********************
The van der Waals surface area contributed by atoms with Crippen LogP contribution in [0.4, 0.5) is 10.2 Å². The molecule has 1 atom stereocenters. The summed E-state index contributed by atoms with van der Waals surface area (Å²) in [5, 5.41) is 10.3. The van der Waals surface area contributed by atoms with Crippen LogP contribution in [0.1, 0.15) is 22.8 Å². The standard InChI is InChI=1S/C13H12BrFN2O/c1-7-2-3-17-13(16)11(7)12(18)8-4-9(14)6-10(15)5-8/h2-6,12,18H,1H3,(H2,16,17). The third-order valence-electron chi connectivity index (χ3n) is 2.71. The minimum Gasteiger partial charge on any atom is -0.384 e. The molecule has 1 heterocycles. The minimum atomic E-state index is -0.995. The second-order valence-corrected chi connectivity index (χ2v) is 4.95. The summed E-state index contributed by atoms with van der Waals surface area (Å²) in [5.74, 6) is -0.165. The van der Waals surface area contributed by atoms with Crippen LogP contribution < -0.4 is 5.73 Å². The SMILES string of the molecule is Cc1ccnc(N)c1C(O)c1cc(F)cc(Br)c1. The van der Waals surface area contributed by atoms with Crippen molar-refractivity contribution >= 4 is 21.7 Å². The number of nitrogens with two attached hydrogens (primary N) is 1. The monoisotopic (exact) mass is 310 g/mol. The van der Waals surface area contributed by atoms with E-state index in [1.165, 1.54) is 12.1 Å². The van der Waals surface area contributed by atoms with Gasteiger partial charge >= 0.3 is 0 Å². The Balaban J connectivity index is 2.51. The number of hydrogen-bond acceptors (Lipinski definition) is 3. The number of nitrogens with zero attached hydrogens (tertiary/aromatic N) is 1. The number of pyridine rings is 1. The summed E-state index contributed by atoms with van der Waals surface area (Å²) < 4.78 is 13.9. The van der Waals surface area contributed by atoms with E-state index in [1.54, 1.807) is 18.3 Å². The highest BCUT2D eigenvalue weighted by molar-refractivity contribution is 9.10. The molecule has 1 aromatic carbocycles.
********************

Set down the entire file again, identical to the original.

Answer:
The van der Waals surface area contributed by atoms with Crippen LogP contribution in [0.4, 0.5) is 10.2 Å². The molecule has 1 atom stereocenters. The summed E-state index contributed by atoms with van der Waals surface area (Å²) in [5, 5.41) is 10.3. The van der Waals surface area contributed by atoms with Crippen LogP contribution in [0.1, 0.15) is 22.8 Å². The standard InChI is InChI=1S/C13H12BrFN2O/c1-7-2-3-17-13(16)11(7)12(18)8-4-9(14)6-10(15)5-8/h2-6,12,18H,1H3,(H2,16,17). The third-order valence-electron chi connectivity index (χ3n) is 2.71. The minimum Gasteiger partial charge on any atom is -0.384 e. The molecule has 1 heterocycles. The minimum atomic E-state index is -0.995. The second-order valence-corrected chi connectivity index (χ2v) is 4.95. The summed E-state index contributed by atoms with van der Waals surface area (Å²) in [5.74, 6) is -0.165. The van der Waals surface area contributed by atoms with Crippen LogP contribution < -0.4 is 5.73 Å². The SMILES string of the molecule is Cc1ccnc(N)c1C(O)c1cc(F)cc(Br)c1. The van der Waals surface area contributed by atoms with Crippen molar-refractivity contribution >= 4 is 21.7 Å². The number of nitrogens with two attached hydrogens (primary N) is 1. The monoisotopic (exact) mass is 310 g/mol. The van der Waals surface area contributed by atoms with E-state index in [1.165, 1.54) is 12.1 Å². The van der Waals surface area contributed by atoms with Gasteiger partial charge >= 0.3 is 0 Å². The Balaban J connectivity index is 2.51. The number of hydrogen-bond acceptors (Lipinski definition) is 3. The number of nitrogens with zero attached hydrogens (tertiary/aromatic N) is 1. The number of pyridine rings is 1. The summed E-state index contributed by atoms with van der Waals surface area (Å²) < 4.78 is 13.9. The van der Waals surface area contributed by atoms with E-state index in [1.54, 1.807) is 18.3 Å². The highest BCUT2D eigenvalue weighted by molar-refractivity contribution is 9.10. The molecule has 1 aromatic carbocycles.